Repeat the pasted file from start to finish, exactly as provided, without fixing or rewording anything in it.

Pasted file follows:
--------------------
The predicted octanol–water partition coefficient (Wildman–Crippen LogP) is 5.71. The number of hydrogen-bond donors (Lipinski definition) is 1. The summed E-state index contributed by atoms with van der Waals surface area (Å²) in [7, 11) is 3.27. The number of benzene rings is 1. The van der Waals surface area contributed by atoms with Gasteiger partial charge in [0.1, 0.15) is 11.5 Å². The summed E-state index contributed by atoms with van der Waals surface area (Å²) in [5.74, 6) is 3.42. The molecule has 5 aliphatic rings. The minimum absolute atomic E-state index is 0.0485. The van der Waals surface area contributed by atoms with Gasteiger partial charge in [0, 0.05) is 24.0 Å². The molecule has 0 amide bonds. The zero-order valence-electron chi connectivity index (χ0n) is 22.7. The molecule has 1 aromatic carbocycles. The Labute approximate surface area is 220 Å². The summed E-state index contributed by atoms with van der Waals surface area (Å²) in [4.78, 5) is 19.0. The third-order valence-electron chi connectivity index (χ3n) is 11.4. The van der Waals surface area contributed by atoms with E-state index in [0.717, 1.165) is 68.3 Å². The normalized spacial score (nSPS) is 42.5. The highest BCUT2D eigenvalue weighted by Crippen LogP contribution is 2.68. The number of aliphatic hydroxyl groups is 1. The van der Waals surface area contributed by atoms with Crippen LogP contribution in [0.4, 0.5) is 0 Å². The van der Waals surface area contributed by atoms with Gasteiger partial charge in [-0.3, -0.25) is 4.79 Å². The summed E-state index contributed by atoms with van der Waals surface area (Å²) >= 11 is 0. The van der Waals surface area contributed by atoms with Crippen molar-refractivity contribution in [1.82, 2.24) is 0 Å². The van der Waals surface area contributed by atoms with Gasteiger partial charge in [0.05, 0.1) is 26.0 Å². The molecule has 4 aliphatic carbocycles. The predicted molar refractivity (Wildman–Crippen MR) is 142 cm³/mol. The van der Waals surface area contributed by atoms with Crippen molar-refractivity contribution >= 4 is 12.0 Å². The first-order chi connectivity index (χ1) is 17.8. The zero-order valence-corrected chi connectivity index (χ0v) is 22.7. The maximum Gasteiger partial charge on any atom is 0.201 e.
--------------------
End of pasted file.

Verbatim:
The predicted octanol–water partition coefficient (Wildman–Crippen LogP) is 5.71. The number of hydrogen-bond donors (Lipinski definition) is 1. The summed E-state index contributed by atoms with van der Waals surface area (Å²) in [7, 11) is 3.27. The number of benzene rings is 1. The van der Waals surface area contributed by atoms with Gasteiger partial charge in [0.1, 0.15) is 11.5 Å². The summed E-state index contributed by atoms with van der Waals surface area (Å²) in [5.74, 6) is 3.42. The molecule has 5 aliphatic rings. The minimum absolute atomic E-state index is 0.0485. The van der Waals surface area contributed by atoms with Gasteiger partial charge in [0, 0.05) is 24.0 Å². The molecule has 0 amide bonds. The zero-order valence-electron chi connectivity index (χ0n) is 22.7. The molecule has 1 aromatic carbocycles. The Labute approximate surface area is 220 Å². The summed E-state index contributed by atoms with van der Waals surface area (Å²) in [4.78, 5) is 19.0. The third-order valence-electron chi connectivity index (χ3n) is 11.4. The van der Waals surface area contributed by atoms with E-state index in [0.717, 1.165) is 68.3 Å². The normalized spacial score (nSPS) is 42.5. The highest BCUT2D eigenvalue weighted by Crippen LogP contribution is 2.68. The number of aliphatic hydroxyl groups is 1. The van der Waals surface area contributed by atoms with Crippen LogP contribution in [0.4, 0.5) is 0 Å². The van der Waals surface area contributed by atoms with Gasteiger partial charge in [-0.3, -0.25) is 4.79 Å². The summed E-state index contributed by atoms with van der Waals surface area (Å²) >= 11 is 0. The van der Waals surface area contributed by atoms with Crippen molar-refractivity contribution in [1.82, 2.24) is 0 Å². The van der Waals surface area contributed by atoms with Gasteiger partial charge in [0.05, 0.1) is 26.0 Å². The molecule has 4 aliphatic carbocycles. The predicted molar refractivity (Wildman–Crippen MR) is 142 cm³/mol. The van der Waals surface area contributed by atoms with Crippen molar-refractivity contribution >= 4 is 12.0 Å². The first-order chi connectivity index (χ1) is 17.8. The zero-order valence-corrected chi connectivity index (χ0v) is 22.7. The maximum Gasteiger partial charge on any atom is 0.201 e.